This story is but one of countless stories of the Gift made known in the midst of our broken world, whether made known in a way so extraordinary that it is recognized by churches and history books - or in a way so obscure that only one or two notice or experience it. One person in Auschwitz died in place of another; others, from other faiths and walks of life, simply shared with another a bit of bread that they desperately wanted for themselves. In our day-to-day world, the Gift may be made known in the sharing of time, a written word, a song, a picture, a kind touch or a glass or water. They may seem like ordinary gifts and yet they are somehow different...

As much as our culture makes a big show of gift-giving, with Christmas, birthdays and countless other occasions, many of us are uncomfortable with receiving gifts. I remember, as a young child, it always seemed easier to me to say a polite "No, thank you" when offered something as ordinary as a snack at a friend's house. "No, I mustn’t take something that is yours", I thought - and yet I don't really know why I thought that. I suspect that some of us may think that we are not worthy, feeling that some better or more deserving person should receive the gift.

Sometimes perhaps we are reluctant to accept a gift because we feel like we don't have anything to give back, "I'm sorry, I didn't get anything for you!" we cry, feeling that we cannot simply open our hands and receive. And yet other times, we may be afraid to accept a gift because we fear that there are strings attached, that somewhere beneath the surface of that gift there is going to be an expectation - or worse, an obligation that we didn't sign up for. It may seem safer just to take care of ourselves and our own needs, so that the giver will not have some claim on us.

So what is this "Gift" that I keep writing of? Quite frankly, I am not sure I know. Yet it is no accident, of course, that I am writing of it on Easter. Or perhaps I should say, that I am writing of Him. I remember that, through many of my early questioning and doubting years, I often pondered the question of what was so special about the suffering of this man, Jesus. Undoubtedly, he suffered and died - but certainly many other people have as well, some with deaths that appeared more excruciating and prolonged than his. A new awareness came to me only recently, however. And that is that if Jesus is indeed the Son of God, as Christians believe, his suffering was much, much more.

And herein lies the Gift. Perhaps, just perhaps, God, in Jesus, suffered not just once in time, but is suffering over and over as he chooses to join me in my suffering and to join you in your suffering and everyone else in theirs, now and throughout time. This would mean that he is not a God who watches our pain from afar, but one who out of love, suffers our suffering with us, taking us “by the right hand”. And in so doing, if we are willing, he leads us through to a new level of living where this outpouring of love transforms everyone and everything in its wake. This outpouring of the Holy is, I think, the Gift. It is the Hope we seek. It is the Love we seek. As we begin accepting the Gift, it changes us, gradually or in leaps and bounds, until one day we notice that the Gift is being given through us and we rejoice in our unworthiness... A gift becomes the Gift, as we see that all of the wisdom and hope and beauty and kindness is not from us but from the One who, out of love, has poured himself out. It is given to me and it is given through me. It is given to you and it is given through you.

I realized that I have run the risk of getting far too theological for those among us (all of us?) who are not sure what we believe.

The beauty of the Gift is that you don't have to know what you believe.

You do not have to be worthy.

You may feel too sad to go on.

You may feel full of rage.

You may feel abandoned by God.

You may feel confused.

You may have made horrible mistakes in your life.

You may feel that there is no one who loves you.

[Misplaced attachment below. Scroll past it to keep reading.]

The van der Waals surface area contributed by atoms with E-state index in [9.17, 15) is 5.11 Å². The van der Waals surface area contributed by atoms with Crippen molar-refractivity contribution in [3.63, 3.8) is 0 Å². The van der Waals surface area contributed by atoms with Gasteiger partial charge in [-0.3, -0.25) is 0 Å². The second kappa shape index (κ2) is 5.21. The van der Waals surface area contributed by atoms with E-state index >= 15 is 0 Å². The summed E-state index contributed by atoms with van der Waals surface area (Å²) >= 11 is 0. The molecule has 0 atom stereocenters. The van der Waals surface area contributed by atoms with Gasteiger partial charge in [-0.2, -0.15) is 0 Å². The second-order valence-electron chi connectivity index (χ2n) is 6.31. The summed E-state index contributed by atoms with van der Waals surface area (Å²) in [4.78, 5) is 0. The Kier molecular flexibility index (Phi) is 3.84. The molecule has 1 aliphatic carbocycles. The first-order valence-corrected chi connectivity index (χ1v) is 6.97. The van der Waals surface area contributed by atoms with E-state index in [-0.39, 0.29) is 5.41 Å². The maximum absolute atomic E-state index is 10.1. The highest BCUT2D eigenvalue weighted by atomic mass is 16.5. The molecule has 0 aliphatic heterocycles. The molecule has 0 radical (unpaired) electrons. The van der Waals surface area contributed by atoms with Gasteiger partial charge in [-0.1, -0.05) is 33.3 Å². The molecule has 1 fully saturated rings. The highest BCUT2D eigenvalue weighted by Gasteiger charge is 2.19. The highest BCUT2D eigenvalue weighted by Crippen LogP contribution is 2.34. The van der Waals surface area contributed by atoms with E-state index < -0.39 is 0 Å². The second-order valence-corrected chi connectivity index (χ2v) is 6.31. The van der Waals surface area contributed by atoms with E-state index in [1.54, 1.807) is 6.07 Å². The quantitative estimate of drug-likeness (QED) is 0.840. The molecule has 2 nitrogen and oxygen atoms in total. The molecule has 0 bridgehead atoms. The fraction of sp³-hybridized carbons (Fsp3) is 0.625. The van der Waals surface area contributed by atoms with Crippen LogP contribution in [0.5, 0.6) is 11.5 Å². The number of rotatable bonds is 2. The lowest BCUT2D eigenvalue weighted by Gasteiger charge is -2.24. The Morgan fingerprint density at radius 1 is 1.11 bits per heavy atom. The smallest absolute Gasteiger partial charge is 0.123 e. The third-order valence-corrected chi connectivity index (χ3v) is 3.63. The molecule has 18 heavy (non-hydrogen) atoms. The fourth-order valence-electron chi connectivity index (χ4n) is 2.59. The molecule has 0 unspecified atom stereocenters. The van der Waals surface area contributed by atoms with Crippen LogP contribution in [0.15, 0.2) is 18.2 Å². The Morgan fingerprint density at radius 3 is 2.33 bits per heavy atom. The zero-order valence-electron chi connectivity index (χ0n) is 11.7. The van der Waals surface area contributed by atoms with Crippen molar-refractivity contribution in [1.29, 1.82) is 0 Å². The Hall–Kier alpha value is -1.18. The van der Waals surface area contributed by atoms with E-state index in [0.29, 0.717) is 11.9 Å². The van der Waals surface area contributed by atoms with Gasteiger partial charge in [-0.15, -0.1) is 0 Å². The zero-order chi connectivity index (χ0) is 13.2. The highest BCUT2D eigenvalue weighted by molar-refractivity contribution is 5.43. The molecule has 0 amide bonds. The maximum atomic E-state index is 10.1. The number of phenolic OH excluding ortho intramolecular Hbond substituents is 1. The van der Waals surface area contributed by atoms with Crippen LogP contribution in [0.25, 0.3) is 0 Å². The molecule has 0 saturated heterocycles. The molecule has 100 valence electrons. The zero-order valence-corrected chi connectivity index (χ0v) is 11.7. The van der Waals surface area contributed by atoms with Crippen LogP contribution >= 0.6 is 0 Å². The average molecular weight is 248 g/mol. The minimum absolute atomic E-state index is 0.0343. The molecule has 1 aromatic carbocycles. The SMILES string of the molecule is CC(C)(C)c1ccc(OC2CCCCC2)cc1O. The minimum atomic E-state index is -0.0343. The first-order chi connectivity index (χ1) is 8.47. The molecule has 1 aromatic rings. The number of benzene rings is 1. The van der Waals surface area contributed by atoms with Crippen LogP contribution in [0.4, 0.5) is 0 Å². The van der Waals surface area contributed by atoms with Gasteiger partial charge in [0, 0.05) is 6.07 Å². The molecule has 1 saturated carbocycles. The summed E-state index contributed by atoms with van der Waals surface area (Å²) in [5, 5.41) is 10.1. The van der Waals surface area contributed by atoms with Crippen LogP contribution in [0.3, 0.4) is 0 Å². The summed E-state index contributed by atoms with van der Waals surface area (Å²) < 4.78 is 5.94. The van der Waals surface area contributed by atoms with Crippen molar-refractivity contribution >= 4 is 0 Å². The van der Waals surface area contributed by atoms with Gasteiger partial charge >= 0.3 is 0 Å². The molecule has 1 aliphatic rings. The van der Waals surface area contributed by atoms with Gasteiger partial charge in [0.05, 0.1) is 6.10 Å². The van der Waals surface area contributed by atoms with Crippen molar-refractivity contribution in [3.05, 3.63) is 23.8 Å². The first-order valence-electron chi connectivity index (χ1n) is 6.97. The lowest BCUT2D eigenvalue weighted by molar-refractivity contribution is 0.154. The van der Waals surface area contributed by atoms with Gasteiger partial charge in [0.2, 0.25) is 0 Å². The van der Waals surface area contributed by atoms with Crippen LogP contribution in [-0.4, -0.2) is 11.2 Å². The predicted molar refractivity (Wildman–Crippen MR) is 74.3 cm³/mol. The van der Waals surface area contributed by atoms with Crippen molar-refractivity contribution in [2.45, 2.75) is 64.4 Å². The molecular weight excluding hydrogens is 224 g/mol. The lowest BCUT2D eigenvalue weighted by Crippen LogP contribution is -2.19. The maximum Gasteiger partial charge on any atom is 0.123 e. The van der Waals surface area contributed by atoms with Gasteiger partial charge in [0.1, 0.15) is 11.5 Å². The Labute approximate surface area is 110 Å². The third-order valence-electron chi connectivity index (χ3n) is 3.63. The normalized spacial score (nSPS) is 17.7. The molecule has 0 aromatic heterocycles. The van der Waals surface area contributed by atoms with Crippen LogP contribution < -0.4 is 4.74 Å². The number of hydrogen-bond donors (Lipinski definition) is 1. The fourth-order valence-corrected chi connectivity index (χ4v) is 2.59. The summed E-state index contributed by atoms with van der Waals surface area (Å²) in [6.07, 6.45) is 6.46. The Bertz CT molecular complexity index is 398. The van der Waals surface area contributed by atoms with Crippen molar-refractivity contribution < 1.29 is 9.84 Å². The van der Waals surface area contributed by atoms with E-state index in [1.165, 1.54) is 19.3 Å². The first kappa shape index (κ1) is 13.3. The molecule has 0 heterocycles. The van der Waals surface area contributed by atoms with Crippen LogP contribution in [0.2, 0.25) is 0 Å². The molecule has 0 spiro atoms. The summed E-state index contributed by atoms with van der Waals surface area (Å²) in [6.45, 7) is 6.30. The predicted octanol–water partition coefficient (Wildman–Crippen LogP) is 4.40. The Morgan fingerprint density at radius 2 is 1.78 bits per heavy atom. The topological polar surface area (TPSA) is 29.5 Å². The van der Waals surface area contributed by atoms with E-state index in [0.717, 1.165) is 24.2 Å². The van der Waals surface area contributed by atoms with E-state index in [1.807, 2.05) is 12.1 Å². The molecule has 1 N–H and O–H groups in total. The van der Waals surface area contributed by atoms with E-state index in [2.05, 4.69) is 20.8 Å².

The Gift is still given.

And given ...



the next day

and in a year from now ...

It is always there,

waiting to be accepted

little by little

or all at once.

There is no Easter

unless Easter is every day.

I know that words and pictures and music do not make the difficulty of life go away.

But as you read this,

please know that you are not alone.

Finally, I invite you to pray or meditate or simply listen with an open heart to a beautiful expression of the Gift, a musical celebration of His triumph over death:

(The music that played here has been removed on 5/23/10, the end of the formal Easter Season, per my agreement with the copyright holder. If you have an interest in learning about Taize music and meditation, you may click on this link: http://www.taize.fr/en_article681.html)

(Thank you to the following people who, without knowing you, offered to share their glimpse of the Gift with you - at no charge and with no strings attached: Caroline Benken for the first two photos, Janis McGowan for the following four photos, and the Taize Community for granting permission to play their copyrighted music on this site through the Easter season - special thanks to Sabina for facilitating that...)

Friday, April 2, 2010


As I walked toward my church for Good Friday services today, a middle-aged, African American man approached me. His skin had the rough look of someone who has spent a lot of time outdoors and his eyes appeared not to have slept well in days if not weeks. There was a tear on his face, not quite dry. "Why has God forsaken me?" he cried out to me. "Doesn't God love me?" he pleaded to know, as I walked closer. "I have been homeless for 8 months. What have I done wrong?" As I stood and listened, I tried to just be present to his anguish. "Maybe I would be better off dead. I don't know why I was born," he exclaimed, peering into my face. "Does God love me?"

As he repeated his litany of questions, we talked a bit about the homeless shelters nearby. However, it was clear that the man was troubled and that he longed for something more - far more. Unlike many of the unfortunate who walk the streets, this man did not ask for money. He just wanted to know if God loved him - and, if so, why was he still homeless? I asked him his name. I told him that God does love him and that I was sorry that he was suffering so. I told him that I knew I could not solve all of his problems today, but asked if it would be all right if I gave him something. I gave him some money, purposely touching his hand as I did so, telling him that I hoped at least this would help today feel a little better. I told him that I would pray for him. He thanked me and I went on to church, feeling his spirit nearby as we commemorated the crucifixion of Jesus.

Let us hold this man, and the many thousands like him, deep in our hearts.